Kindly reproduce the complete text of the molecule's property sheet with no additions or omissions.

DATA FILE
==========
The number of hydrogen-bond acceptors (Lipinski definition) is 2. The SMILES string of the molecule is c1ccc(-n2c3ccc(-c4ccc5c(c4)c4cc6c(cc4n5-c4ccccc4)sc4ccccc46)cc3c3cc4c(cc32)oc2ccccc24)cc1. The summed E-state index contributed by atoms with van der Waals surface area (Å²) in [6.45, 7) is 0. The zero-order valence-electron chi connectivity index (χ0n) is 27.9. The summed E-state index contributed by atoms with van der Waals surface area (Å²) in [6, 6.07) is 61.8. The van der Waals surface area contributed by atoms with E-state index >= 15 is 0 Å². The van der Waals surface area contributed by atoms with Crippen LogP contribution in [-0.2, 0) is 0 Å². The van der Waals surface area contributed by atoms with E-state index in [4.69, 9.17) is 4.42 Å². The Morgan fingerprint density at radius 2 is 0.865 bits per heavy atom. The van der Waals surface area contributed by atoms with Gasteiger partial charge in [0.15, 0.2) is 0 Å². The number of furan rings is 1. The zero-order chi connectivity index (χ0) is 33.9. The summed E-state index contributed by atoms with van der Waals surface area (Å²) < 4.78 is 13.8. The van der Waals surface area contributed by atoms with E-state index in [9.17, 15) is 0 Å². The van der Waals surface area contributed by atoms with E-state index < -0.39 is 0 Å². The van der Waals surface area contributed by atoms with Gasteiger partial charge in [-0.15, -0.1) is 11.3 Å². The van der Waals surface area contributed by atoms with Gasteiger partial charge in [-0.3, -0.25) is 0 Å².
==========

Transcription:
The number of hydrogen-bond acceptors (Lipinski definition) is 2. The SMILES string of the molecule is c1ccc(-n2c3ccc(-c4ccc5c(c4)c4cc6c(cc4n5-c4ccccc4)sc4ccccc46)cc3c3cc4c(cc32)oc2ccccc24)cc1. The summed E-state index contributed by atoms with van der Waals surface area (Å²) in [6.45, 7) is 0. The zero-order valence-electron chi connectivity index (χ0n) is 27.9. The summed E-state index contributed by atoms with van der Waals surface area (Å²) in [6, 6.07) is 61.8. The van der Waals surface area contributed by atoms with E-state index >= 15 is 0 Å². The van der Waals surface area contributed by atoms with Crippen LogP contribution in [-0.2, 0) is 0 Å². The van der Waals surface area contributed by atoms with E-state index in [4.69, 9.17) is 4.42 Å². The Morgan fingerprint density at radius 2 is 0.865 bits per heavy atom. The van der Waals surface area contributed by atoms with Gasteiger partial charge in [0.15, 0.2) is 0 Å². The number of furan rings is 1. The zero-order chi connectivity index (χ0) is 33.9. The summed E-state index contributed by atoms with van der Waals surface area (Å²) < 4.78 is 13.8. The van der Waals surface area contributed by atoms with E-state index in [9.17, 15) is 0 Å². The van der Waals surface area contributed by atoms with E-state index < -0.39 is 0 Å². The van der Waals surface area contributed by atoms with Gasteiger partial charge in [-0.15, -0.1) is 11.3 Å². The van der Waals surface area contributed by atoms with Gasteiger partial charge in [-0.3, -0.25) is 0 Å².